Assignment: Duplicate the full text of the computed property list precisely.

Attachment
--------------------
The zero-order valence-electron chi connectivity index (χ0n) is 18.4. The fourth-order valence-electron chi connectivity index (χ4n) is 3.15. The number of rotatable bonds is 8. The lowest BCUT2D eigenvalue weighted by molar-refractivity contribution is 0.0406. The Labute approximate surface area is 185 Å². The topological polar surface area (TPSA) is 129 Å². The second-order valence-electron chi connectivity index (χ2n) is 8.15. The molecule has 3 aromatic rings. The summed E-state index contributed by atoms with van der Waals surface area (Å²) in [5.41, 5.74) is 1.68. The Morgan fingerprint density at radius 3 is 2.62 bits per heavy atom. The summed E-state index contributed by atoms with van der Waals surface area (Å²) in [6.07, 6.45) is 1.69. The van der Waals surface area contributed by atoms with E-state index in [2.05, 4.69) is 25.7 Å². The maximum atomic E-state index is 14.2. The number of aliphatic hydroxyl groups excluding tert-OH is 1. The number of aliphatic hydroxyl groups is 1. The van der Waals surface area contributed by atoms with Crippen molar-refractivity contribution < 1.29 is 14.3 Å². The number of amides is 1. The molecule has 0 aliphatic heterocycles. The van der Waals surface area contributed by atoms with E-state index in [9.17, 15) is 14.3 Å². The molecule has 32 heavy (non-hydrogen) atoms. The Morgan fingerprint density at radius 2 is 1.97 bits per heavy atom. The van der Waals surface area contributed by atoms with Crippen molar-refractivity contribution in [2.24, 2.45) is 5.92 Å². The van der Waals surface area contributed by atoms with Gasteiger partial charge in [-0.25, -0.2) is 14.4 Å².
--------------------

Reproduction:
The zero-order valence-electron chi connectivity index (χ0n) is 18.4. The fourth-order valence-electron chi connectivity index (χ4n) is 3.15. The number of rotatable bonds is 8. The lowest BCUT2D eigenvalue weighted by molar-refractivity contribution is 0.0406. The Labute approximate surface area is 185 Å². The topological polar surface area (TPSA) is 129 Å². The second-order valence-electron chi connectivity index (χ2n) is 8.15. The molecule has 3 aromatic rings. The summed E-state index contributed by atoms with van der Waals surface area (Å²) in [5.41, 5.74) is 1.68. The Morgan fingerprint density at radius 3 is 2.62 bits per heavy atom. The summed E-state index contributed by atoms with van der Waals surface area (Å²) in [6.07, 6.45) is 1.69. The van der Waals surface area contributed by atoms with E-state index in [2.05, 4.69) is 25.7 Å². The maximum atomic E-state index is 14.2. The number of aliphatic hydroxyl groups excluding tert-OH is 1. The number of aliphatic hydroxyl groups is 1. The van der Waals surface area contributed by atoms with Crippen molar-refractivity contribution < 1.29 is 14.3 Å². The number of amides is 1. The molecule has 0 aliphatic heterocycles. The van der Waals surface area contributed by atoms with E-state index in [9.17, 15) is 14.3 Å². The molecule has 32 heavy (non-hydrogen) atoms. The Morgan fingerprint density at radius 2 is 1.97 bits per heavy atom. The van der Waals surface area contributed by atoms with Crippen molar-refractivity contribution in [2.24, 2.45) is 5.92 Å². The van der Waals surface area contributed by atoms with Gasteiger partial charge in [-0.25, -0.2) is 14.4 Å².